In Defense of Parental Rights, ParentalRights.org

pra

Currently, in the US, the overarching role of parents is a high view – parents are the primary directors of their children’s welfare and education. A steadily encroaching principle in government is steering away from the US Constitution and the accompanying principles and looking at the laws and principles of other nations.

America is a country founded on principles of liberty – each person is responsible and accountable for his own actions, beliefs, and words. We are, among many other liberties, free to experiment with different products and businesses, free to explore various educational pursuits, free to speak out. While these freedoms have never entailed license to be reckless, they are nonetheless American principles.

There are certainly a great many hot-button issues pertaining to the parent/child/government relationships, among them: education (e.g., what amount of involvement do adults have in the process and what curriculum to use), healthcare (e.g., should a child with cancer undergo holistic treatment, or be forced to undergo chemotherapy?), quality of life (e.g., should a child be completely free from pain?), and discipline by parents (e.g., what amount of spanking constitutes abuse?).  But the primary view has been that parents are both responsible for the training and care of their children, and accountable for the outcomes.

We have always to remember that a child is not a project or entity, but a person. He has a soul and a personality; she has natural inclinations and the same needs as any other person, adult or not. But children are also not yet adults – not wise nor capable of taking care of themselves, and in need of guidance to get on and stay on the right road. What’s at stake are A. who is to remain responsible for their guidance, and B. what that right road is.

What would cause the government to take action so as to take away this fundamental right of parents to raise their children as they see fit, and take the stance that the government has the right to parent the children? Is it because so many parents are irresponsible and are harming their children? Is it because children don’t have authorities in their lives? No, it’s because the government would like to be the primary ruling authority in your child’s life.

There are issues in American law that need to be addressed, and there are certainly aspects of family life that need to be addressed, such as what do about children in poorly-run households, and how to deal with parents who abuse their children. But these can be addressed by current US laws, institutions, and principles.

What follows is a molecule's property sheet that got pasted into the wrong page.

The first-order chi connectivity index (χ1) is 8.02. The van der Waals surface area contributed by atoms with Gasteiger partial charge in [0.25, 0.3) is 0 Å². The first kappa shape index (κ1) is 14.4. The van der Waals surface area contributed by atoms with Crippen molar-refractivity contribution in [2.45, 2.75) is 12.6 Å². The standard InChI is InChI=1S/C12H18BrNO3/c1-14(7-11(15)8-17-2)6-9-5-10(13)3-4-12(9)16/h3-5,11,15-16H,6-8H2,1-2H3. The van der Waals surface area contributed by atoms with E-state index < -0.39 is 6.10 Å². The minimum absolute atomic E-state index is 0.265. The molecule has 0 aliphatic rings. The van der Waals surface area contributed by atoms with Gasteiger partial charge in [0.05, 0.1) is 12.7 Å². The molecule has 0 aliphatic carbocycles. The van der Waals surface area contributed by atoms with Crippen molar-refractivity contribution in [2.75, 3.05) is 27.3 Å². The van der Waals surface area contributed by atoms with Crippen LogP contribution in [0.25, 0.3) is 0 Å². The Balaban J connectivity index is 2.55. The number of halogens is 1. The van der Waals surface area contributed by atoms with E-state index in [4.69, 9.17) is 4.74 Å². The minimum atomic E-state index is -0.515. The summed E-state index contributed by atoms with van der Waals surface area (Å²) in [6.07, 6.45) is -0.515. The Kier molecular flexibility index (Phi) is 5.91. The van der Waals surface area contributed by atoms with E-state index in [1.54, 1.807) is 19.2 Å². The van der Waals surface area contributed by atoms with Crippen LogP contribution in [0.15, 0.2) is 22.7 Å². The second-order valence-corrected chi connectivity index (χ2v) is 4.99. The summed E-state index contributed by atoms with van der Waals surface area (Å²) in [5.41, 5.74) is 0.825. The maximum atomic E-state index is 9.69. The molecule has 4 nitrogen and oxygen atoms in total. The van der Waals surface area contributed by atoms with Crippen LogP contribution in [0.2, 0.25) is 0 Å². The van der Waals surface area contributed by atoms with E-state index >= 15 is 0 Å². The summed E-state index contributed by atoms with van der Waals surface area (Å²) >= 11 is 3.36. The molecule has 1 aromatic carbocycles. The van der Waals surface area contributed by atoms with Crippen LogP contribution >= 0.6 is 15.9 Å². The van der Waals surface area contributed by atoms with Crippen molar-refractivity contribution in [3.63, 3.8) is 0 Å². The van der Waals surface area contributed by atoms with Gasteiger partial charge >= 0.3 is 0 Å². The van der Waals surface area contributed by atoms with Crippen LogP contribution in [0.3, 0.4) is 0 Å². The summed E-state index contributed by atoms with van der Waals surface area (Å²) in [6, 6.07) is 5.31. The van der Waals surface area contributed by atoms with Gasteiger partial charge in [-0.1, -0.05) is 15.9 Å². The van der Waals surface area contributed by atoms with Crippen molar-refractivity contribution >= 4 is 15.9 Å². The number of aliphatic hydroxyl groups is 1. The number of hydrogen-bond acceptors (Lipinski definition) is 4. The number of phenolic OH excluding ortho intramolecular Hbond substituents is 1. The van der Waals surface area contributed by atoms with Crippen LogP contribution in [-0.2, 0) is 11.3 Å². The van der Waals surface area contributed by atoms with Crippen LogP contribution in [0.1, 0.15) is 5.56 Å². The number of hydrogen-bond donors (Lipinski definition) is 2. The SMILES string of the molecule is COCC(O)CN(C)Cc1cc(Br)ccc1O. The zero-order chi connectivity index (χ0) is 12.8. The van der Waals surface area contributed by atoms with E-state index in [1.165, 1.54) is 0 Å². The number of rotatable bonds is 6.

An example of a parenting peril posed by our government is exemplified in the case of Troxel v. Granville (2000). The Supreme Court can pass judgment using the “strict scrutiny” standard of judicial review – certain rights are fundamental rights and are not subject to settlements or dictates of courts and state governments. In the Troxel case, the SC took a lower view of parental rights, leaving the full scope of the extent parental rights to the prerogative of state courts and governments, not as a right exclusive to parents. This ruling has left open the possibility that legislators can transfer parental authority from parents to themselves.

We need the PRA in order to retain the rights and duties of parents in America to be at liberty to raise their children according to their own beliefs.

For more and detailed information of the need for the PRA, visit:  http://www.parentalrights.org/

Advertisements

Cursive, The Decline of Man, and Responsibility

Cursive

Recently I heard a conversation that went like this:

“A friend of mine, a public school teacher, told me that they’re no longer teaching cursive in school.”

“How will they read old documents?”

“I know! And how will they sign their name? If they can’t sign their name, how will they identify themselves? Here’s how: it’s going to be an embedded chip. We’re just waiting on the Lord’s return!”

Continue reading

Acorns and Peace

AcornOak

Verlyn Verbrugge (Chapter 7 Genitive and Dative,Basic of Biblical Greek, William D Mounce) writes:

Peace on earth, good will toward men” (Luke 2:14, KJV).  You have probably all received Christmas cards containing this part of the angels’ song to the shepherds on the fields of Bethlehem.  But most modern translations read differently: “on earth peace to men on whom his [God’s] favor rests” (NIV); “and on earth peace among those whom he [God] favors” (NRSV). The difference between the KJV and the others is the difference between the nominative and the genitive.

Continue reading